What do Italians eat for Xmas?
More specifically, it depends on the region. Here in Rome, the favored dish is Abbacchio alla Romana, a leg of lamb roasted in the oven with potatoes. In Bologna, it's a heaping plate of tortellini. In Naples, it would be capitone, or yellow eel (pictured opposite), served in a red sauce in a very lengthy dish. (I've never eaten capitone, but I believe the trick is to wait until it gets confused, trapping itself in a corner of the dining room. Then, everybody stabs at it with their tridents... Don't have a trident? Try a sturdy frying pan. Aim for the head.)
This year, we're having natale in Rome. We've decided to play around with the menu for the marathon of eating that begins some time tomorrow. First up, is a zuppa di pesce (fish stew) for the night of the 24th. The stew will include palombo (dog fish), calamari, prawns, triglia (red mullet) and sgombro (mackerel) in a tomato sauce.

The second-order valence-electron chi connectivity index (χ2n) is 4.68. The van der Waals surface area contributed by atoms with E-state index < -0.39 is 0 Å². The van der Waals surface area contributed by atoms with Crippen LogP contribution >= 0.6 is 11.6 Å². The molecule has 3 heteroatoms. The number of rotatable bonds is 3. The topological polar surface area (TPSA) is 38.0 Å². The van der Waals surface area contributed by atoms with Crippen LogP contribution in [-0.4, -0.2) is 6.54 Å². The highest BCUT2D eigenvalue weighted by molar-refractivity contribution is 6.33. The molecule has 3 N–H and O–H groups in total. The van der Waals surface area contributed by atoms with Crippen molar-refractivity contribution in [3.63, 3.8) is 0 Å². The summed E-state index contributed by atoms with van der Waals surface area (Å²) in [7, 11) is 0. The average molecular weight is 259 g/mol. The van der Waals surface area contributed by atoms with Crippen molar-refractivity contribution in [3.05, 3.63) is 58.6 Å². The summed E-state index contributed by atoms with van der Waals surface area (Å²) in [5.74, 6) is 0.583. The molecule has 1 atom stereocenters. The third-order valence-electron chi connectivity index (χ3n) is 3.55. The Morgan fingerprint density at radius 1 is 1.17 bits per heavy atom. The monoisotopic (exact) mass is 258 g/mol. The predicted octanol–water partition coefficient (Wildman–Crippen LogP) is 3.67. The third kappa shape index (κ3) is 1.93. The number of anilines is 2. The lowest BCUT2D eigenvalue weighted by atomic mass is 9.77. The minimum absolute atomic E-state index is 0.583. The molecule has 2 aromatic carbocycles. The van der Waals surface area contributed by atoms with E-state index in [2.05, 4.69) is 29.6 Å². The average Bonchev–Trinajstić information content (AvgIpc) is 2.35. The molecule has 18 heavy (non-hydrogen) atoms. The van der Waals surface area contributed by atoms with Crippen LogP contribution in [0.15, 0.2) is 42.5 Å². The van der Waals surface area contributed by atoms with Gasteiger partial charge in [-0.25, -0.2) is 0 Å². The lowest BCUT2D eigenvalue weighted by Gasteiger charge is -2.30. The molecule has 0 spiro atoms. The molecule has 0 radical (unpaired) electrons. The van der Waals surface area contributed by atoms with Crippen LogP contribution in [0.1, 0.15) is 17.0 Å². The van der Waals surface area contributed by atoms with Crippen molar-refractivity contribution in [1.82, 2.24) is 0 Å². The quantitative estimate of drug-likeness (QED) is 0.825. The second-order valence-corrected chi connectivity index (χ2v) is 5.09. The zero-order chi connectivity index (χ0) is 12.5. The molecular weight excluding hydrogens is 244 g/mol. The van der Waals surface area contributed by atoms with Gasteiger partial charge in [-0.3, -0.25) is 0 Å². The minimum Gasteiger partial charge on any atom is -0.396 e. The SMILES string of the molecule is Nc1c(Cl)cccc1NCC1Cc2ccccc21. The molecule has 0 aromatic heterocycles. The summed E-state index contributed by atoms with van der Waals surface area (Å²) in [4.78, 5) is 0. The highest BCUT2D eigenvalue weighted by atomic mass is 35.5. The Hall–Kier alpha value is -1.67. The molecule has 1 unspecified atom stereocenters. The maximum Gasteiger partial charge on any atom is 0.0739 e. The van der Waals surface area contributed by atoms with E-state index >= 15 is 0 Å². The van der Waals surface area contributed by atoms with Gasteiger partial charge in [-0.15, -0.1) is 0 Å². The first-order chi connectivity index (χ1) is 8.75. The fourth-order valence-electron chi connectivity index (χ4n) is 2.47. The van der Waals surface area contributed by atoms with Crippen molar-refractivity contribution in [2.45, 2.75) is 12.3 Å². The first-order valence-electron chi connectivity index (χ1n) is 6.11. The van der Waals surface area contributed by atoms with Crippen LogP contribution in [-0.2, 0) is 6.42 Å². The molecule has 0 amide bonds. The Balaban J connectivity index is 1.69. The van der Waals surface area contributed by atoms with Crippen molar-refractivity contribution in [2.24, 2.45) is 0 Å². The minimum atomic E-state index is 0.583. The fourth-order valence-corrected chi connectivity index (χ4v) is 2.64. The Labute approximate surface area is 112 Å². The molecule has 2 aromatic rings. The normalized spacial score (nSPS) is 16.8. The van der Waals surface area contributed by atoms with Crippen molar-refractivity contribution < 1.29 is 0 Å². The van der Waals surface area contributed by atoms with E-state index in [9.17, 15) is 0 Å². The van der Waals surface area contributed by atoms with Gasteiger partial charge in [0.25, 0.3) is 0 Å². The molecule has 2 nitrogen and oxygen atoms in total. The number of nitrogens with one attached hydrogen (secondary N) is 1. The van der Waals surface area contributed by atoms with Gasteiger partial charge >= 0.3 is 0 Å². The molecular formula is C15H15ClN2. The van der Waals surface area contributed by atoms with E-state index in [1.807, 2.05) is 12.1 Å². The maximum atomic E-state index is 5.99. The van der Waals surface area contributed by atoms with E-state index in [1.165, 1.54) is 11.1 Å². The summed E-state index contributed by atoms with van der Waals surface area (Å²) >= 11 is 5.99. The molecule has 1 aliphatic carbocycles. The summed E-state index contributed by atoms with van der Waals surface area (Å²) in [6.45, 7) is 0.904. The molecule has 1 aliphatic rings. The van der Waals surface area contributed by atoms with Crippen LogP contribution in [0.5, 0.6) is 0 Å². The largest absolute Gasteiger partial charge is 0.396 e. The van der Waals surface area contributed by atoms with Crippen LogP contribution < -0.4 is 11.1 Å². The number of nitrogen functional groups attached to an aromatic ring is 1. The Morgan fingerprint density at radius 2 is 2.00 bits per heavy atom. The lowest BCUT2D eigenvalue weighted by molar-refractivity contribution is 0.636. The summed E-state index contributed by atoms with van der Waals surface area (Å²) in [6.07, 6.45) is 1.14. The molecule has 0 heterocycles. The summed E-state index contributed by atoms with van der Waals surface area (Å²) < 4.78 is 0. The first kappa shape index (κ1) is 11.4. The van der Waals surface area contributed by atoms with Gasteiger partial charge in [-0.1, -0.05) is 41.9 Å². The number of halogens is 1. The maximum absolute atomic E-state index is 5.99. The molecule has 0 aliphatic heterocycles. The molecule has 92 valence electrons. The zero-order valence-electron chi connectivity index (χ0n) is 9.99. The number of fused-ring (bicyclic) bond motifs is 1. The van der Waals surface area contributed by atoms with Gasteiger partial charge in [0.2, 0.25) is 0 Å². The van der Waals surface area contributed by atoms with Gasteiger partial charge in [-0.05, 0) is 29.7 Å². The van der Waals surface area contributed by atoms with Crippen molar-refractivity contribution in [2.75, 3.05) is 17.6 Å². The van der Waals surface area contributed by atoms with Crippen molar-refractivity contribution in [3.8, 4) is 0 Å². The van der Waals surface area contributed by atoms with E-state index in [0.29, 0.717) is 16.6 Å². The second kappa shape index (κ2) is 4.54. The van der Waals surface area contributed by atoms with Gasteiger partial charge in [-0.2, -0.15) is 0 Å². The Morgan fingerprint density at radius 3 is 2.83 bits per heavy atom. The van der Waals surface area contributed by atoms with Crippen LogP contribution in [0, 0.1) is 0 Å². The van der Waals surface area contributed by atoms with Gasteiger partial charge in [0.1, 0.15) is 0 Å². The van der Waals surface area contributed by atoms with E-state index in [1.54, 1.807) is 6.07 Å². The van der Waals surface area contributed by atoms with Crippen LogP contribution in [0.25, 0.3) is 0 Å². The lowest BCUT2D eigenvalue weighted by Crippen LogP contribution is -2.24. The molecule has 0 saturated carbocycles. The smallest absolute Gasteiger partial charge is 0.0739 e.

For Christmas dinner, we are having a Perugian delicacy: roasted pigeon! And, for the 26th, roasted pheasant. Non vedo l'ora, as the Italians say. (Can't wait!) Meanwhile, the house is already filling up with Umbrian specialties - prosciutto and a type of soft pecorino cheese from Foligno, which we've greedily devoured, home-made cappelletti (to be served in brodo, a favorite of Francesca) and a mountain of cakes, pastries and biscuits.
Perugia is famous for its sweets. Chocolate, to be precise. But they have a fine tradition of biscuits and cakes too. For Christmas, they serve serpente, an almond sweet pastry shaped like a coiled snake. I'm looking at one sitting on my table.